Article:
It's amazing how much publicity a mere $1,000 can get you.
I know: $1,000 isn't "mere" to everyone, but go to your favorite search engine and type this: "Matt Willens scholarship."
Those of you having trouble marketing your law practice should learn from this. It's brilliant.
A Chicago lawyer named Matt Willens is offering a $1,000 scholarship to someone who doesn't go to law school.
Willens is a hero to journalists and bloggers throughout the nation for his crusade to prevent one guy from becoming a lawyer.
Read the many stories yourself. A columnist for Forbes cited a "laundry list of accolades" for Willens.
A headline on a TV news site called Willens a "law professor."
He apparently earned the latter description because he teaches one class. See if you can spot the mention of it in the lengthy bio on Willens' website. It's not exactly highlighted.
I'm not being critical. I think it's brilliant marketing, but it's also kind of depressing for us news-reporter types. Where is the follow-up question, which should be: "Uh, Professor Willens, how exactly is paying for a tiny part of the grad school tuition of one guy who probably wasn't interested in law school anyway going to stem the flood of new lawyers who can't find jobs?"
The lesson, sad to say, is that most "reporters" don't ask the right questions - so you have a marketing opportunity if you know how to seize it.
Try to be original and make your statement with as straight a face as possible.
Here are a few ideas:
End global warming: Issue a statement saying your law firm will turn off the power in its office after 5 p.m. to save the world. Make sure your employees are hooked up to the cloud at home (and don't mention that to anyone).
Adopt a child: Find an orphan, buy a futon for him or her to sleep on in the reception area, and put out a press release. Tell reporters the kid will get the best legal education possible by hanging around and fetching coffee. Don't mention the cleaning and sewing the kid does at night.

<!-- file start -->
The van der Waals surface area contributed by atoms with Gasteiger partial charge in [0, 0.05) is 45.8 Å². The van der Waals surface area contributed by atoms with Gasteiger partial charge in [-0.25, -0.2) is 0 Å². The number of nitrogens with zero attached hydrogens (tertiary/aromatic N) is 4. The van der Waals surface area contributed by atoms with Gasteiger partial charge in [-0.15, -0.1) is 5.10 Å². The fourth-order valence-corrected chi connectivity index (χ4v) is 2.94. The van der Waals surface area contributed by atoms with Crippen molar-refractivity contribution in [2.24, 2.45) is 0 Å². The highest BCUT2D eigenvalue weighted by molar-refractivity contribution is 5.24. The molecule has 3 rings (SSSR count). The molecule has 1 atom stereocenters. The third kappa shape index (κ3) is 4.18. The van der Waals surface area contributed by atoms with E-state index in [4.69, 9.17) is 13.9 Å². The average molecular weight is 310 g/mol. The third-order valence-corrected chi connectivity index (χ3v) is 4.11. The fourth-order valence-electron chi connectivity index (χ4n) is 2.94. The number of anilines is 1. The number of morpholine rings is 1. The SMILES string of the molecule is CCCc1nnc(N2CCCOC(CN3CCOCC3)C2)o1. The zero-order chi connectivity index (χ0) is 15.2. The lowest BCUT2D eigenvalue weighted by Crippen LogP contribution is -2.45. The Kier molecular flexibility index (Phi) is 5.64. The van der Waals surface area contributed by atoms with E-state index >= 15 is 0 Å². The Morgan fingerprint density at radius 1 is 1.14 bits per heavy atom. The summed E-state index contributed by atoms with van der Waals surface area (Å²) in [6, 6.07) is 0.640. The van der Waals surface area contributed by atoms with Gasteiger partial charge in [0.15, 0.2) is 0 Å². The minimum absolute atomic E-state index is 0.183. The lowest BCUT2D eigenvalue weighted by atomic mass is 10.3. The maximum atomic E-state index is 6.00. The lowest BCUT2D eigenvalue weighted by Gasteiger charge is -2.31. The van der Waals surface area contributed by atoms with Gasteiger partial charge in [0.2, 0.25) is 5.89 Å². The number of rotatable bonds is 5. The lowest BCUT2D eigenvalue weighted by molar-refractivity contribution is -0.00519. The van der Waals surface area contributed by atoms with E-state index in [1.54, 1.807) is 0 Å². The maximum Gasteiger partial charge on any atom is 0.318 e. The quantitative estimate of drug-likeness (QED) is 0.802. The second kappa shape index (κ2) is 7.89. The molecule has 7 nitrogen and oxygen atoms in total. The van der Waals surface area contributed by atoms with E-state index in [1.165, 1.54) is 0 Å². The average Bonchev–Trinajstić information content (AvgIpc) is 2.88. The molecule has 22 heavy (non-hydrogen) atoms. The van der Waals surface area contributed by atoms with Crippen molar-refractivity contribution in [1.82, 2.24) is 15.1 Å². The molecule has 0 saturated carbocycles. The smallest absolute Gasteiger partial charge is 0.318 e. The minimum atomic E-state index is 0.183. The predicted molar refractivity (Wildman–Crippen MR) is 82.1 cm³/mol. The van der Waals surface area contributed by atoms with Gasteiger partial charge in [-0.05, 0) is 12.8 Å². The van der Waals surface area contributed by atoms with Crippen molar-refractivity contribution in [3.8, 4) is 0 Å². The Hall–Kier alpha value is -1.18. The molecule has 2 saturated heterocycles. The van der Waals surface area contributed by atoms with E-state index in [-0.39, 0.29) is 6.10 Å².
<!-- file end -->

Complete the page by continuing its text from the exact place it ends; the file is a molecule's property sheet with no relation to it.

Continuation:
Offer ice cream: This isn't charitable, but news editors like photo ops. Announce that you're providing ice cream cones with innovative flavors to all new clients. Flavors like ...
Chocolate Insanity Plea.
Res Ipsa Torte - the dessert that speaks for itself.
They don't have to make sense.
Tell reporters there will be free samples if they stop by.
Law Dog: Adopt the cutest shelter dog you can find and announce that it is a partner in you firm. The new partner will greet clients at the door and offer a sympathetic pair of ears.
This will be national news.
You can assign an associate to assist the new partner.
Foreclosure relief: Buy a house at a foreclosure sale, then announce that to alleviate the housing crisis your firm will conduct its practice in the living room while allowing the former owners to move back into the rest of the place.
Pose for pictures with crying children.
Feature the former owners in your television commercial.
Rebuild the shire: This one won't be easy, but it's well worth the investment.
Find a vacant plot of land and create a copy of a hobbit village as the new home for your law firm. Then create a series of broadcast and Internet ads depicting your lawyers heroically defending clients against dragons and orcs.
Your senior partners must wear robes and carry large staffs, which are handy for disciplining associates. You can explain to judges that you're adopting the British form of courtroom attire.
But don't get carried away. Repeated use of the term "hobbit-forming" could turn clients away.
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